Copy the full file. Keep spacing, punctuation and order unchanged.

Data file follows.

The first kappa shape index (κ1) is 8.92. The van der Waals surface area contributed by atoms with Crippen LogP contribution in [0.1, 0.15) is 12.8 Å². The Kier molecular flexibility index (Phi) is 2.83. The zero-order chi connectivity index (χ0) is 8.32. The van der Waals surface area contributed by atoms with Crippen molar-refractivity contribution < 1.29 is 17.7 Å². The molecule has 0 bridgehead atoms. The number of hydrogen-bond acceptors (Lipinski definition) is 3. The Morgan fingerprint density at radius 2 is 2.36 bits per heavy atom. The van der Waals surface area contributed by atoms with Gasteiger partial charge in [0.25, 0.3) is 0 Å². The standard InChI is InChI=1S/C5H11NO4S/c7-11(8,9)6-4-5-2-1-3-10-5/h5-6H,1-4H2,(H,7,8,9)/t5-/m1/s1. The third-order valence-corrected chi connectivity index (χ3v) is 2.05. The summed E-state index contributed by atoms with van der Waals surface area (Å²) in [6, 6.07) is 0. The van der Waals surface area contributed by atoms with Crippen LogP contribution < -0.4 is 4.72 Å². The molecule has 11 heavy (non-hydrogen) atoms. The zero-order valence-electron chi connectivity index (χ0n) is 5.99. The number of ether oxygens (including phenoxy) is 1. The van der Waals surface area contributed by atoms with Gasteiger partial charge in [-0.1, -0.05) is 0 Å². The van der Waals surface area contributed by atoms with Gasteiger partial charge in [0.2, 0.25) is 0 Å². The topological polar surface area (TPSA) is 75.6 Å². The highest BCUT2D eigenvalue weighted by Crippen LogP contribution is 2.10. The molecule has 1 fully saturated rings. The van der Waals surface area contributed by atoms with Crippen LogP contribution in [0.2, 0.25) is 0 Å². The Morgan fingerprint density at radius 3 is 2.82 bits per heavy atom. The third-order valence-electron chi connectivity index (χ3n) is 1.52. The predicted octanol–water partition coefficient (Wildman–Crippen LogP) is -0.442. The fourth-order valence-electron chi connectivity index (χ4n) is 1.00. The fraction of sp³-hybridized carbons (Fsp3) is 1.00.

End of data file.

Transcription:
The first kappa shape index (κ1) is 8.92. The van der Waals surface area contributed by atoms with Crippen LogP contribution in [0.1, 0.15) is 12.8 Å². The Kier molecular flexibility index (Phi) is 2.83. The zero-order chi connectivity index (χ0) is 8.32. The van der Waals surface area contributed by atoms with Crippen molar-refractivity contribution < 1.29 is 17.7 Å². The molecule has 0 bridgehead atoms. The number of hydrogen-bond acceptors (Lipinski definition) is 3. The Morgan fingerprint density at radius 2 is 2.36 bits per heavy atom. The van der Waals surface area contributed by atoms with Gasteiger partial charge in [0.25, 0.3) is 0 Å². The standard InChI is InChI=1S/C5H11NO4S/c7-11(8,9)6-4-5-2-1-3-10-5/h5-6H,1-4H2,(H,7,8,9)/t5-/m1/s1. The third-order valence-corrected chi connectivity index (χ3v) is 2.05. The summed E-state index contributed by atoms with van der Waals surface area (Å²) in [6, 6.07) is 0. The van der Waals surface area contributed by atoms with Crippen LogP contribution < -0.4 is 4.72 Å². The molecule has 11 heavy (non-hydrogen) atoms. The zero-order valence-electron chi connectivity index (χ0n) is 5.99. The number of ether oxygens (including phenoxy) is 1. The van der Waals surface area contributed by atoms with Gasteiger partial charge in [-0.1, -0.05) is 0 Å². The van der Waals surface area contributed by atoms with Gasteiger partial charge in [0.2, 0.25) is 0 Å². The topological polar surface area (TPSA) is 75.6 Å². The highest BCUT2D eigenvalue weighted by Crippen LogP contribution is 2.10. The molecule has 1 fully saturated rings. The van der Waals surface area contributed by atoms with Crippen LogP contribution in [0.2, 0.25) is 0 Å². The Morgan fingerprint density at radius 3 is 2.82 bits per heavy atom. The third-order valence-electron chi connectivity index (χ3n) is 1.52. The predicted octanol–water partition coefficient (Wildman–Crippen LogP) is -0.442. The fourth-order valence-electron chi connectivity index (χ4n) is 1.00. The fraction of sp³-hybridized carbons (Fsp3) is 1.00.